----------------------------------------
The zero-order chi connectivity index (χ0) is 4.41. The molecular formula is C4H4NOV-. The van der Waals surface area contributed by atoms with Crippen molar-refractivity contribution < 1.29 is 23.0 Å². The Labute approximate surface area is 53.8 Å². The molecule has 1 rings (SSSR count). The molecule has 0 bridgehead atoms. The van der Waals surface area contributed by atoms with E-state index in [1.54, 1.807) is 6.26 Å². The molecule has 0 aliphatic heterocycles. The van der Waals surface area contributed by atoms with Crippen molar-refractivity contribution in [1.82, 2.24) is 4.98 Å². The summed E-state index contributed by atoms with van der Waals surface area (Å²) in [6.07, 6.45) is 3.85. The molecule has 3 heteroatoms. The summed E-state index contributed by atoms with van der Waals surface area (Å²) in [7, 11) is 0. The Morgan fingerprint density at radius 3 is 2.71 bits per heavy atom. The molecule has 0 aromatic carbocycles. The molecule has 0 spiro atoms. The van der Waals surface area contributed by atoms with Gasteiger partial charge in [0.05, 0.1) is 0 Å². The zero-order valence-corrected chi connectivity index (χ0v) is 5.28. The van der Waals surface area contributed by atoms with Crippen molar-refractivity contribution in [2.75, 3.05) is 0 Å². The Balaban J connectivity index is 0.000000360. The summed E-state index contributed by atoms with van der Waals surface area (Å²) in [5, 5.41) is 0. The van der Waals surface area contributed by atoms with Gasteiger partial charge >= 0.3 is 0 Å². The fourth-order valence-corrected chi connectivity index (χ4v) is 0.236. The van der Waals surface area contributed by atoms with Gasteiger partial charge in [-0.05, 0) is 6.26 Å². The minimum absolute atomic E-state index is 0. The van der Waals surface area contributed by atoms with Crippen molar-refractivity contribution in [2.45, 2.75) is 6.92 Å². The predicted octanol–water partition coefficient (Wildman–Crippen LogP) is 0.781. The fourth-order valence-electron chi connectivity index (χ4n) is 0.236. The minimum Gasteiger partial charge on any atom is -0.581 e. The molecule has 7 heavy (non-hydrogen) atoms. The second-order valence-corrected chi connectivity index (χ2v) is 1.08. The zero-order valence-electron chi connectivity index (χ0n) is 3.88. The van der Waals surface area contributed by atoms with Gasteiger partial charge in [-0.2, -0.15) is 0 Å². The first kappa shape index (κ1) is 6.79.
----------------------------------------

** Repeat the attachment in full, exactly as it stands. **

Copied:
The zero-order chi connectivity index (χ0) is 4.41. The molecular formula is C4H4NOV-. The van der Waals surface area contributed by atoms with Crippen molar-refractivity contribution < 1.29 is 23.0 Å². The Labute approximate surface area is 53.8 Å². The molecule has 1 rings (SSSR count). The molecule has 0 bridgehead atoms. The van der Waals surface area contributed by atoms with E-state index in [1.54, 1.807) is 6.26 Å². The molecule has 0 aliphatic heterocycles. The van der Waals surface area contributed by atoms with Crippen molar-refractivity contribution in [1.82, 2.24) is 4.98 Å². The summed E-state index contributed by atoms with van der Waals surface area (Å²) in [6.07, 6.45) is 3.85. The molecule has 3 heteroatoms. The summed E-state index contributed by atoms with van der Waals surface area (Å²) in [7, 11) is 0. The Morgan fingerprint density at radius 3 is 2.71 bits per heavy atom. The molecule has 0 aromatic carbocycles. The molecule has 0 spiro atoms. The van der Waals surface area contributed by atoms with Gasteiger partial charge in [0.05, 0.1) is 0 Å². The zero-order valence-corrected chi connectivity index (χ0v) is 5.28. The van der Waals surface area contributed by atoms with Crippen molar-refractivity contribution in [2.75, 3.05) is 0 Å². The Balaban J connectivity index is 0.000000360. The summed E-state index contributed by atoms with van der Waals surface area (Å²) in [5, 5.41) is 0. The van der Waals surface area contributed by atoms with Gasteiger partial charge >= 0.3 is 0 Å². The fourth-order valence-corrected chi connectivity index (χ4v) is 0.236. The van der Waals surface area contributed by atoms with Gasteiger partial charge in [-0.05, 0) is 6.26 Å². The minimum absolute atomic E-state index is 0. The van der Waals surface area contributed by atoms with Crippen molar-refractivity contribution in [2.45, 2.75) is 6.92 Å². The predicted octanol–water partition coefficient (Wildman–Crippen LogP) is 0.781. The fourth-order valence-electron chi connectivity index (χ4n) is 0.236. The minimum Gasteiger partial charge on any atom is -0.581 e. The molecule has 7 heavy (non-hydrogen) atoms. The second-order valence-corrected chi connectivity index (χ2v) is 1.08. The zero-order valence-electron chi connectivity index (χ0n) is 3.88. The van der Waals surface area contributed by atoms with Gasteiger partial charge in [-0.2, -0.15) is 0 Å². The first kappa shape index (κ1) is 6.79.